Psychology of Money
Life Style

Psychology of Money


Psychology of Money

With the rise in the monetary value of all things around people, money has become a major topic of consideration in every household. It dictates the quality of life and plays a huge role in making any life decision. While you’ve surely heard the saying that “money does not buy happiness,” it plays a key role in enabling you to feel happy. It is definitely not necessary to be rich in order to be happy. It’s the mindset one has towards money that dictates its effects on one’s emotions. This article will help you reflect on your relationship with money, and the factors that influenced the nature of this relationship.

Read More: Money Matters: Explaining the psychology behind Inflation

Does money trigger your Emotions?

Behavioural Finance is the study of how human emotions and biases influence financial decisions. Let’s look at some emotions that can be associated with one’s financial status.

  • Fear: Earning money is a lot of hard work, but it doesn’t take nearly as much to lose it all. This thought might linger in your mind, creating fear. Fear can also be associated with status. One might fear that their financial status will be exposed to acquaintances, and they’ll be looked down upon.
  • Guilt: You might feel guilty when you notice that people around you have less than what you do. Sometimes, guilt fosters after a chunk of one’s life has passed trying to earn more money. This is when they realize the importance of time, and where/ who they should have spent it with.
  • Shame: A person might not be open about their poor financial conditions since they are ashamed, and do not want to be judged.
  • Envy: It comes from a place of desire when one sees people around them live more luxuriously. The feeling of envy might make you want to live someone else’s life, giving up on your own.
  • Pride: Some people might feed their egos with their monetary status. Showing off wealth might come naturally in this case. Most emotions triggered by money tend to be negative. Finances dictate people’s lives so much that many dedicate most of them to earning more. It can cause a lot of anxiety and stress as well.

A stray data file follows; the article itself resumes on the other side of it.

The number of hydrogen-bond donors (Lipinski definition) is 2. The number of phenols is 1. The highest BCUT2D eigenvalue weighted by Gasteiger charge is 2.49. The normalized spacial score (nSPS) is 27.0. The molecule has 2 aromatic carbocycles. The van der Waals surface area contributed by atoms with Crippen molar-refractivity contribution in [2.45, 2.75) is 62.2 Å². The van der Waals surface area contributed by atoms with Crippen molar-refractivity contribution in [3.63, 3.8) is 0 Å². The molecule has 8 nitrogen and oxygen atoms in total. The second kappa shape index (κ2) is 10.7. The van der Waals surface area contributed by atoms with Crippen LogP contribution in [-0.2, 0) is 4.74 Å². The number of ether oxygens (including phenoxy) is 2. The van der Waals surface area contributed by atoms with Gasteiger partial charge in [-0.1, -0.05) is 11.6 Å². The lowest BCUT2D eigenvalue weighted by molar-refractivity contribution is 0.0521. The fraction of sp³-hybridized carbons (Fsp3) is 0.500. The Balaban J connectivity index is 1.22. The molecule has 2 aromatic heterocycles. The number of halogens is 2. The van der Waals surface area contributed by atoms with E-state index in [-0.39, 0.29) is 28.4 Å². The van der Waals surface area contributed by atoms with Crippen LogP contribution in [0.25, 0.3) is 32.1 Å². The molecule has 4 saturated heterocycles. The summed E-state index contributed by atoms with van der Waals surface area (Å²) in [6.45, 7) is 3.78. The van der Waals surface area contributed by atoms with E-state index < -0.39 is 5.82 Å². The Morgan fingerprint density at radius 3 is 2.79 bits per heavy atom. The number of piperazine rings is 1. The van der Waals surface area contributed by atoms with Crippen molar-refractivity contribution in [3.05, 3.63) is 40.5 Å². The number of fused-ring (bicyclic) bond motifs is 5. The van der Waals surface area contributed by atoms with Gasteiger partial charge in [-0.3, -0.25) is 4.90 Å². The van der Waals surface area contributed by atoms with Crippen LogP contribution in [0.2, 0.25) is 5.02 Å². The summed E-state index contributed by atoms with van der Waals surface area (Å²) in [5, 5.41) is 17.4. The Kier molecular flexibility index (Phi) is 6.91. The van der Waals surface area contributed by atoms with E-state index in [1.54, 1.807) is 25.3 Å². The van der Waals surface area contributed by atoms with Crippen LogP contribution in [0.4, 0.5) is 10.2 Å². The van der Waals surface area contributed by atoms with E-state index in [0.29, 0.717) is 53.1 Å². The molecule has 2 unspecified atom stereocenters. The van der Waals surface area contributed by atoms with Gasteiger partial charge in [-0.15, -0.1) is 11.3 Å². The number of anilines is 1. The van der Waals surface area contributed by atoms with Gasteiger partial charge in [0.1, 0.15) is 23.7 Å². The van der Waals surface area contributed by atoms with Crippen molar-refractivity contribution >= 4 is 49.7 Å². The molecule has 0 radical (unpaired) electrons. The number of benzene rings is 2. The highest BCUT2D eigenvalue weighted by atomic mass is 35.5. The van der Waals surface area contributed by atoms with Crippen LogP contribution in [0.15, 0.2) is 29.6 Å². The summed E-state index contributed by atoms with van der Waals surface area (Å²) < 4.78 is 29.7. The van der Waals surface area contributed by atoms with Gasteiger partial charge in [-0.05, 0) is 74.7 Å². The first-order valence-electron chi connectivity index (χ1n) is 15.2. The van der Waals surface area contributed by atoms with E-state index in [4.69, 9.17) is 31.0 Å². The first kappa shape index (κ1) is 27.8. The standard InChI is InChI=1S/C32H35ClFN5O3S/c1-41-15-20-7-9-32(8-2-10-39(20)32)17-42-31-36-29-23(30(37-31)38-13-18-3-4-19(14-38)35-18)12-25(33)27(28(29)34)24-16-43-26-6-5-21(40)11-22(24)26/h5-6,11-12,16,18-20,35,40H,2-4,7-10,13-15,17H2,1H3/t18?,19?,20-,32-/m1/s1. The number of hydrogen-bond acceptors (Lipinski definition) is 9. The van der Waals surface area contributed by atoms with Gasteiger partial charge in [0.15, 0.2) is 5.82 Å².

• Greed: Earning money can become addictive. As you get a taste of luxuries, it makes you want more. It sometimes becomes hard to see the simple pleasures of life. This is where the ambition of earning more comes in. When it does, it doesn’t easily leave you, making you greedy for money.
  • Loss Aversion: It is the phenomenon where people obsess over loss much more severely than do over equivalent gains. This is the human tendency to focus more on the negatives than celebrating the positives.

Also Read: The Psychology Behind Happiness

Money in Relation to the Brain:

Decision-making plays a huge role in finance. Investments, buying a house, insurance, or spending on wants- these are some places where your finances can be directed. While making these decisions, one should consider their financial status and spend carefully. Decision-making is centred on three main factors- perception of information, evaluation of profits, and implementation of the plan.

The prefrontal cortex plays an important role in decision-making as it is responsible for impulse control and rational thinking. The amygdala is a part of the brain that regulates emotional response, it lets a person reflect on threats or the fear associated with making wrong financial decisions. The Nucleus Accumbens is associated with reinforcement. Neural Activity in this part of the brain increases when presented with money, as it has been associated with materialistic gains.

Also Read: Psychology Behind Rich People

Has your Childhood Shaped Your Outlook on Money?

A person’s upbringing plays a huge role in influencing their money habits and the importance they give to their financial status. These influences can be positive or negative. In a household where parents save and calculate each rupee that they’ve spent, the child is likely to be more careful about spending.

Some negative parental behaviours that can negatively affect financial awareness are: